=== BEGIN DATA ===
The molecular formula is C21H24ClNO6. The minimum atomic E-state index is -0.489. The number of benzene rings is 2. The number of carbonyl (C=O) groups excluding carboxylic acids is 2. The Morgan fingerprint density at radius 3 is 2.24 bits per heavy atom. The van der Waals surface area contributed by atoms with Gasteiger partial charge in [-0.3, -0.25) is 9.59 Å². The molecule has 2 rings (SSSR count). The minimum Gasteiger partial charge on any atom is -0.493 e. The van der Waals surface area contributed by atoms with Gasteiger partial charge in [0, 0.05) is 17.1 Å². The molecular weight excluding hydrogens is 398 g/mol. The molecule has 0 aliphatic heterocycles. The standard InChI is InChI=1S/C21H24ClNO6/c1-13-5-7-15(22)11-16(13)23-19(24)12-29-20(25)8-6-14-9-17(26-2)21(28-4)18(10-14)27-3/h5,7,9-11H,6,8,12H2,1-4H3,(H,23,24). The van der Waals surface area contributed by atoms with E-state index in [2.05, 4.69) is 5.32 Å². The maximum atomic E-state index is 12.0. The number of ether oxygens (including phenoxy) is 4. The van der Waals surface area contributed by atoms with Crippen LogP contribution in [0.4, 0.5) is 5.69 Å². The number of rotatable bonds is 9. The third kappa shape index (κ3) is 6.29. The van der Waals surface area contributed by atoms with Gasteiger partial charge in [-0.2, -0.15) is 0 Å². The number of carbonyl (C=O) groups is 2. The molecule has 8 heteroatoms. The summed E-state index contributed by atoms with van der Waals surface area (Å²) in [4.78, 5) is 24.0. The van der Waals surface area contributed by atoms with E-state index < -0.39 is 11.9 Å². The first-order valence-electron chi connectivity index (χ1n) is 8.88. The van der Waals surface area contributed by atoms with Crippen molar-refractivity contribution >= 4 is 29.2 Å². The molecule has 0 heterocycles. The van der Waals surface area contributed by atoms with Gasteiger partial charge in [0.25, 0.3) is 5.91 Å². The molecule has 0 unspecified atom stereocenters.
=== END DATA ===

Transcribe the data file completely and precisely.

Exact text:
The molecular formula is C21H24ClNO6. The minimum atomic E-state index is -0.489. The number of benzene rings is 2. The number of carbonyl (C=O) groups excluding carboxylic acids is 2. The Morgan fingerprint density at radius 3 is 2.24 bits per heavy atom. The van der Waals surface area contributed by atoms with Gasteiger partial charge in [-0.3, -0.25) is 9.59 Å². The molecule has 2 rings (SSSR count). The minimum Gasteiger partial charge on any atom is -0.493 e. The van der Waals surface area contributed by atoms with Gasteiger partial charge in [0, 0.05) is 17.1 Å². The molecular weight excluding hydrogens is 398 g/mol. The molecule has 0 aliphatic heterocycles. The standard InChI is InChI=1S/C21H24ClNO6/c1-13-5-7-15(22)11-16(13)23-19(24)12-29-20(25)8-6-14-9-17(26-2)21(28-4)18(10-14)27-3/h5,7,9-11H,6,8,12H2,1-4H3,(H,23,24). The van der Waals surface area contributed by atoms with E-state index in [2.05, 4.69) is 5.32 Å². The maximum atomic E-state index is 12.0. The number of ether oxygens (including phenoxy) is 4. The van der Waals surface area contributed by atoms with Crippen LogP contribution in [0.4, 0.5) is 5.69 Å². The number of rotatable bonds is 9. The third kappa shape index (κ3) is 6.29. The van der Waals surface area contributed by atoms with Gasteiger partial charge in [-0.2, -0.15) is 0 Å². The number of carbonyl (C=O) groups is 2. The molecule has 8 heteroatoms. The summed E-state index contributed by atoms with van der Waals surface area (Å²) in [4.78, 5) is 24.0. The van der Waals surface area contributed by atoms with E-state index < -0.39 is 11.9 Å². The first-order valence-electron chi connectivity index (χ1n) is 8.88. The van der Waals surface area contributed by atoms with Crippen molar-refractivity contribution >= 4 is 29.2 Å². The molecule has 0 heterocycles. The van der Waals surface area contributed by atoms with Gasteiger partial charge in [0.25, 0.3) is 5.91 Å². The molecule has 0 unspecified atom stereocenters.